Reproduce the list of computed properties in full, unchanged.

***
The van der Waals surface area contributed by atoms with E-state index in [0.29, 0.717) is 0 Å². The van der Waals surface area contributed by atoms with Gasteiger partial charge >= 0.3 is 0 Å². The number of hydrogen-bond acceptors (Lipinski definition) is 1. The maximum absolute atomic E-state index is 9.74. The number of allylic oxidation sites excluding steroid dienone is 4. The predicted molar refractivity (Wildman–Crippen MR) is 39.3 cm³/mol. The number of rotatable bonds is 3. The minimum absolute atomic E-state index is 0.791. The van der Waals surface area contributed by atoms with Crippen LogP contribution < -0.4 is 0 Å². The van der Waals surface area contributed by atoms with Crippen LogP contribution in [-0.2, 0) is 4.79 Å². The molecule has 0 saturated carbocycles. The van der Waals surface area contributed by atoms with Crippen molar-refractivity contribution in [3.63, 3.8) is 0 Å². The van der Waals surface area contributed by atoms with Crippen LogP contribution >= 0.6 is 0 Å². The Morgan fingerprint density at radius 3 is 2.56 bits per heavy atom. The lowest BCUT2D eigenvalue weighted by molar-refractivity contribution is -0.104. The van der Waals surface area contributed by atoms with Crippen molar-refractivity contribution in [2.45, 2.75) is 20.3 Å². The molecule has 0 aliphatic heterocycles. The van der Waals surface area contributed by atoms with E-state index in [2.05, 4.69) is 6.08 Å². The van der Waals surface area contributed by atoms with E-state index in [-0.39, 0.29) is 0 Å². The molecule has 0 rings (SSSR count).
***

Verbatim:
The van der Waals surface area contributed by atoms with E-state index in [0.29, 0.717) is 0 Å². The van der Waals surface area contributed by atoms with Gasteiger partial charge >= 0.3 is 0 Å². The number of hydrogen-bond acceptors (Lipinski definition) is 1. The maximum absolute atomic E-state index is 9.74. The number of allylic oxidation sites excluding steroid dienone is 4. The predicted molar refractivity (Wildman–Crippen MR) is 39.3 cm³/mol. The number of rotatable bonds is 3. The minimum absolute atomic E-state index is 0.791. The van der Waals surface area contributed by atoms with Crippen LogP contribution < -0.4 is 0 Å². The van der Waals surface area contributed by atoms with Crippen LogP contribution in [-0.2, 0) is 4.79 Å². The molecule has 0 saturated carbocycles. The van der Waals surface area contributed by atoms with Crippen molar-refractivity contribution in [3.63, 3.8) is 0 Å². The van der Waals surface area contributed by atoms with Crippen LogP contribution >= 0.6 is 0 Å². The Morgan fingerprint density at radius 3 is 2.56 bits per heavy atom. The lowest BCUT2D eigenvalue weighted by molar-refractivity contribution is -0.104. The van der Waals surface area contributed by atoms with Crippen molar-refractivity contribution in [2.45, 2.75) is 20.3 Å². The molecule has 0 aliphatic heterocycles. The van der Waals surface area contributed by atoms with E-state index in [2.05, 4.69) is 6.08 Å². The van der Waals surface area contributed by atoms with E-state index in [-0.39, 0.29) is 0 Å². The molecule has 0 rings (SSSR count).